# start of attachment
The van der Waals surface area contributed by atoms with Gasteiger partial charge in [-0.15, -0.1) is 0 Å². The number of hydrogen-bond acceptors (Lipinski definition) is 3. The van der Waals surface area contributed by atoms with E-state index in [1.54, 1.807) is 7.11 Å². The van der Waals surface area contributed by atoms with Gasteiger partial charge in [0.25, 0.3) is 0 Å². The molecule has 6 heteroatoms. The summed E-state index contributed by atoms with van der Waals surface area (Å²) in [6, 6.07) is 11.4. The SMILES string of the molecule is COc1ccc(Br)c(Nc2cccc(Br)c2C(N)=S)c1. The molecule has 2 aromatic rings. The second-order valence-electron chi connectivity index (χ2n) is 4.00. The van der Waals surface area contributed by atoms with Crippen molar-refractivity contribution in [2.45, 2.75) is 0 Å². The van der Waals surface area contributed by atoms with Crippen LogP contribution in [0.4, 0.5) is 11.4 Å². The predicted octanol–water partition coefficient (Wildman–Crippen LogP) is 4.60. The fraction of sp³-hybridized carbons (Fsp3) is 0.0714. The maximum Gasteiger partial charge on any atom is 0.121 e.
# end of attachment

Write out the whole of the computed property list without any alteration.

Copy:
The van der Waals surface area contributed by atoms with Gasteiger partial charge in [-0.15, -0.1) is 0 Å². The number of hydrogen-bond acceptors (Lipinski definition) is 3. The van der Waals surface area contributed by atoms with E-state index in [1.54, 1.807) is 7.11 Å². The van der Waals surface area contributed by atoms with Gasteiger partial charge in [0.25, 0.3) is 0 Å². The molecule has 6 heteroatoms. The summed E-state index contributed by atoms with van der Waals surface area (Å²) in [6, 6.07) is 11.4. The SMILES string of the molecule is COc1ccc(Br)c(Nc2cccc(Br)c2C(N)=S)c1. The molecule has 2 aromatic rings. The second-order valence-electron chi connectivity index (χ2n) is 4.00. The van der Waals surface area contributed by atoms with Crippen molar-refractivity contribution in [2.45, 2.75) is 0 Å². The van der Waals surface area contributed by atoms with Crippen LogP contribution in [0.4, 0.5) is 11.4 Å². The predicted octanol–water partition coefficient (Wildman–Crippen LogP) is 4.60. The fraction of sp³-hybridized carbons (Fsp3) is 0.0714. The maximum Gasteiger partial charge on any atom is 0.121 e.